President Hassan Rouhani became the first sitting Iranian president to meet with Grand Ayatollah Ali al-Sistani, the most senior Iraqi Shiite leader, when he visited the holy city of Najaf on March 14. The meeting took place on the final day of his three-day tour of Iraq. The historic meeting received widespread coverage by Iranian newspapers and was well received by both conservative and Reformist media.
Hard-line and conservative outlets alike hailed Rouhani's cooperation with Iraq — which shares political, religious and cultural ties with Iran — rather than Europe or the United States. The hard-line Kayhan reported that Rouhani's trip "had a clear message to those who sanction" Iran. The message, according to Kayhan, was that "no one is capable of economically blockading a powerful country like the Islamic Republic of Iran." The headline: "America's anger … with the president's productive trip to Iraq." It also compared President Donald Trump's secret visit to Iraq, in which he did not meet with Iraqi officials, to Rouhani's tour, in which he met with a broad range of Iraqi figures.
Reformist media outlets praised Rouhani's ability to strengthen ties with a neighboring state. Etemad Daily covered the meeting above the fold, with a picture of Sistani facing Rouhani and Foreign Minister Mohammad Javad Zarif, with the headline in large print, “Meeting in Najaf.” Also at the meeting was Mahmoud Vaezi, the president’s chief of staff. The photos of the meeting and the president walking up the alleyway to meet Sistani quickly went viral on social media.
Reformist Arman Daily also covered the meeting on the front page, with the same picture and the headline, “Meeting of the moderate president with a moderate marja.” The headline can be taken as a rebuke of some reactionary clerics who have been opponents of the president.
The Arman article stated, “Ayatollah Sistani, because of the character and position he has, invites few people to visit with him.” The article continued that Sistani and Rouhani’s “moderate views regionally and internationally” played a large part in securing the meeting. A number of articles, including an interview with Hujjat al-Islam Mohsen Gharavian, stated that Sistani’s meeting confirmed the president’s moderate policies both politically and religiously, at home and abroad. Given Sistani’s role in unifying Iraq, the article stated that he can play a significant role in improving Tehran-Baghdad ties.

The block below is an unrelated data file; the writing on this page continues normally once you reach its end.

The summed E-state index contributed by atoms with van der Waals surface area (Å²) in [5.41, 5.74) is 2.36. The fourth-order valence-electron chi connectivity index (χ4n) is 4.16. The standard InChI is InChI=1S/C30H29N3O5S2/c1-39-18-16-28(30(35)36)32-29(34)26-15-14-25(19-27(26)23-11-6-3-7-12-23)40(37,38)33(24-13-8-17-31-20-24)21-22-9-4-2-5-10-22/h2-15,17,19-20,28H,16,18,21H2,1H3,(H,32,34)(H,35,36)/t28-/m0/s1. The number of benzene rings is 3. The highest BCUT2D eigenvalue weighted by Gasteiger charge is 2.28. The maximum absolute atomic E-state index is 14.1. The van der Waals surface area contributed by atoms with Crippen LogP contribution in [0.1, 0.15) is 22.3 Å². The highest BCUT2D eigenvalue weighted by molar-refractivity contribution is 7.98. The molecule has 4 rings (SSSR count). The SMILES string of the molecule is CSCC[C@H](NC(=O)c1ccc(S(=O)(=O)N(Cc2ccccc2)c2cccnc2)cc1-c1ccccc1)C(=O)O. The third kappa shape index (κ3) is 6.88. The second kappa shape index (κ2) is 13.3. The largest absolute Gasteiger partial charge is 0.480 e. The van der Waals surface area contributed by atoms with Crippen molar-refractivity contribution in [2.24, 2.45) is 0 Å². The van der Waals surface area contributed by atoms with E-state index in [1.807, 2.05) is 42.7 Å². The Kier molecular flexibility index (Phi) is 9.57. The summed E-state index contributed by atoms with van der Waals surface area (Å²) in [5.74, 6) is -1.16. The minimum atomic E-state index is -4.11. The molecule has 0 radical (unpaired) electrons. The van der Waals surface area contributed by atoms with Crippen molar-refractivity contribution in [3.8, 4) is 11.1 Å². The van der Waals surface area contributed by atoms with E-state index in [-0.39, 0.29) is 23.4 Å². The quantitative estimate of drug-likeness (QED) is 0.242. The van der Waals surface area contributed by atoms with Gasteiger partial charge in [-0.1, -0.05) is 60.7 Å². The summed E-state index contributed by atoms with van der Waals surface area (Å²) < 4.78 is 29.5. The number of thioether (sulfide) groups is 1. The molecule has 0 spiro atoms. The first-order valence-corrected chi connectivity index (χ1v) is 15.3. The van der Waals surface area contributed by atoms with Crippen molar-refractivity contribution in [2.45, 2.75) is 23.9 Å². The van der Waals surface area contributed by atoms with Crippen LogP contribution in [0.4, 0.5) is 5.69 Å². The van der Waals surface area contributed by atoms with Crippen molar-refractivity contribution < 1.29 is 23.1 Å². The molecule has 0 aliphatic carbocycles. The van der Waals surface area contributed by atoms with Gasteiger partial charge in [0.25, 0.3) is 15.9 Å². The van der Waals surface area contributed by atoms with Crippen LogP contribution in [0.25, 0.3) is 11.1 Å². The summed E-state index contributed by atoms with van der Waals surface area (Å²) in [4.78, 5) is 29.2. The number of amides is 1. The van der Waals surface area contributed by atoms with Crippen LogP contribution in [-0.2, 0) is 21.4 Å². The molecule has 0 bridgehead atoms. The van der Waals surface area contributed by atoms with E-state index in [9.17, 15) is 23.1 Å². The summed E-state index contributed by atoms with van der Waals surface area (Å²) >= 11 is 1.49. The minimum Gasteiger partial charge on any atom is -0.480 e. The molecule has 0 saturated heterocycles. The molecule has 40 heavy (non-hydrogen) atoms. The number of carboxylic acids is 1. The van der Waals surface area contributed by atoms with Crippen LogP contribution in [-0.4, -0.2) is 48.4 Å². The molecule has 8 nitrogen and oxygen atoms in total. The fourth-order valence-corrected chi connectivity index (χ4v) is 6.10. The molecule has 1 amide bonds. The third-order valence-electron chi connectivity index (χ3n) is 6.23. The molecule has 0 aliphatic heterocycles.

Mohammad Taghi Moybedi, a member of the Assembly of Qom Seminary Scholars and Researchers, told Arman, “The position of Rouhani compared to others who had wanted to meet with Sistani is that Rouhani is a cleric,” indirectly addressing reports that former President Mahmoud Ahmadinejad was believed to have sought a meeting with Sistani but was rebuked. On regional issues, Moybedi added, “At a critical situation when Saudi Arabia is trying to create distance between Iraq and Iran, the meeting was a necessity. Sistani is wise and determined that a meeting could neutralize the enemy’s plans.” A number of analysts, including Gharavian, also stated that the meeting with Sistani was an indirect message to Saudi Arabia that Iran-Iraq ties would remain strong.
According to a statement released by Sistani’s office, Rouhani informed Sistani of the “results of the negotiations with Iraqi officials and agreements in expanding ties.” According to the president, Iran seeks to expand trade from $12 billion to $20 billion a year.
Sistani also “welcomed steps to increase and strengthen relations between Iraq and its neighbors, the mutual interests of both countries and respect for governments and non-interference in each others’ domestic affairs.” According to the statement, Sistani also thanked “the friends of Iraq” in helping fight the Islamic State, which took over large parts of Iraq in June 2014. The Islamic Republic of Iran was one of the first countries to provide assistance and arms to both the central government in Iraq and also Kurdish forces. On Iraq’s biggest challenges moving forward, Sistani counted corruption, improving public services and keeping arms only in the hands of state bodies.
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